clarification on single assignment

Hakan Mattsson hakan@REDACTED
Fri Nov 24 13:22:34 CET 2000

On Fri, 24 Nov 2000, Robert Virding wrote:

rv> DON'T confuse the '=' in records with the match operator, all it does 
rv> is couple a field name with a value/pattern.  You could use any 
rv> symbol there, for example B#type{name |-| 3} or, if you are really 
rv> perverse, B#type{name should be coupled to 3}.

You mean as perverse as the spurious ';' separator? ;-)

The semantics of the '=' operator depends of its context, but the '.'
could not be reused as separator between function clauses!?

rv> So this means that in your last example what you are trying to do is:
rv> B = #type{name = 3},
rv>	    Create a record of type #type where field 'name' has value 3
rv>	    and bind B to the record.
rv> A = B#type{name = Value},
rv>	    Create a copy of the value of B where field 'name' now has the
rv>	    value of the unbound variable Value.
rv> Value
rv>	    Return the value of the unbound variable Value.
rv> Which, of course, according to the rules does not work.  The first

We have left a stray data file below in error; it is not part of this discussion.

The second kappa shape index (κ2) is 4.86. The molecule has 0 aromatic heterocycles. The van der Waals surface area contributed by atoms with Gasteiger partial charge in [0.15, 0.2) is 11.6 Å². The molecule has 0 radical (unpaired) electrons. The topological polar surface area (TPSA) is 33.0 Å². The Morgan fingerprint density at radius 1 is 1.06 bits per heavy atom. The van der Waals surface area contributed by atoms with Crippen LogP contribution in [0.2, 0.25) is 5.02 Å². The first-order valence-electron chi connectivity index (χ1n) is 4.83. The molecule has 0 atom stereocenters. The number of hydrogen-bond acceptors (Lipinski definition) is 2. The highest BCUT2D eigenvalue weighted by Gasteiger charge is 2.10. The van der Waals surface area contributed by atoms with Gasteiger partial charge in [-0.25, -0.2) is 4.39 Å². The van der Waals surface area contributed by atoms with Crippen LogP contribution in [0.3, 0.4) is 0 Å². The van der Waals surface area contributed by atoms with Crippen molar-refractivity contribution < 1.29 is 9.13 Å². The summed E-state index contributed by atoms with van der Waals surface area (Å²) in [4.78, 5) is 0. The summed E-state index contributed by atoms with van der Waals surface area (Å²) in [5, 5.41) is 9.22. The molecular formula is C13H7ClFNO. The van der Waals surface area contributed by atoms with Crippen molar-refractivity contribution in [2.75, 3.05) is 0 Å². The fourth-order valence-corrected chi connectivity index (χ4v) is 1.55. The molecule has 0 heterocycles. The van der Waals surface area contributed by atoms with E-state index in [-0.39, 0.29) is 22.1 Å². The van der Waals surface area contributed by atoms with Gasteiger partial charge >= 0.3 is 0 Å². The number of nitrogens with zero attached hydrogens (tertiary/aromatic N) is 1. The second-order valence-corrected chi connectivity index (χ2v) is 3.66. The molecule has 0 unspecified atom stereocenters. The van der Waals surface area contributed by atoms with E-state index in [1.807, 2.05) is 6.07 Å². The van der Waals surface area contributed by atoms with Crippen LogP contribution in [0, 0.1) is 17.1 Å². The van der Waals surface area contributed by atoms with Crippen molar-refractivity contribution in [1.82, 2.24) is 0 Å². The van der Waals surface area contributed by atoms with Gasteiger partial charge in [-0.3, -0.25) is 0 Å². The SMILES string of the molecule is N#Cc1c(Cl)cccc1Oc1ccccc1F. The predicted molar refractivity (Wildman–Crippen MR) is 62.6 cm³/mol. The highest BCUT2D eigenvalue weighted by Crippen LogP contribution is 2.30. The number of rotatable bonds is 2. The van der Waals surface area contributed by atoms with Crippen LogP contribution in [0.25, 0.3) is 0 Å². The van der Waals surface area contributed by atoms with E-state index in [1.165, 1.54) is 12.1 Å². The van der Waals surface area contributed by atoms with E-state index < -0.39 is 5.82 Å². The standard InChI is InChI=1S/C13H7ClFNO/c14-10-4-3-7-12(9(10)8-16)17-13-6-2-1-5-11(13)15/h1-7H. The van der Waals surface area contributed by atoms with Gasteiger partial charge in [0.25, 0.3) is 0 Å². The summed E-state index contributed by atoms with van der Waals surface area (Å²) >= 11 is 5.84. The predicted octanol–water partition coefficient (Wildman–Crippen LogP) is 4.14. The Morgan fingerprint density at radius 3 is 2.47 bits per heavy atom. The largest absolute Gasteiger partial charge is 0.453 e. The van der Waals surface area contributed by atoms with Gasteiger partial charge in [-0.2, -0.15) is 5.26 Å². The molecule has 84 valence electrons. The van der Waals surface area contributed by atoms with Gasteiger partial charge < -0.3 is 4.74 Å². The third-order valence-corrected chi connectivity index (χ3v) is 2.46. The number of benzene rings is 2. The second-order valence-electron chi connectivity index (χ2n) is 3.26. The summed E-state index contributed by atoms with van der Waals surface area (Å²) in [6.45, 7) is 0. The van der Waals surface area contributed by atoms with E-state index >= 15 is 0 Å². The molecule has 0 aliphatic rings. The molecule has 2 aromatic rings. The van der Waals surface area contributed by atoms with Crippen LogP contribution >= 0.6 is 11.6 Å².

rv> example, of course, works because you bind the variables before you use 
rv> them.

Perverse or not, I think that the different semantics of the '='
operator in its various contexts (match/assign), is a little bit
confusing. The bad example below does not work as you already pointed
out, but both the ugly ones does. It is not intuitive.

    -record(type, {name}).
    good() ->
	Value = 3,
	B = #type{},
	A = B#type{name = Value}.
    %% bad() ->
    %%     B = #type{name = 3},
    %%     A = B#type{name = Value},
    %%     Value.
    ugly() ->
	B = #type{name = 3},
	fun(A = #type{name = Value}) -> Value end(B).

    ugly2() ->
	B = #type{name = 3},
	case B of
	    A = #type{name = Value} -> Value


More information about the erlang-questions mailing list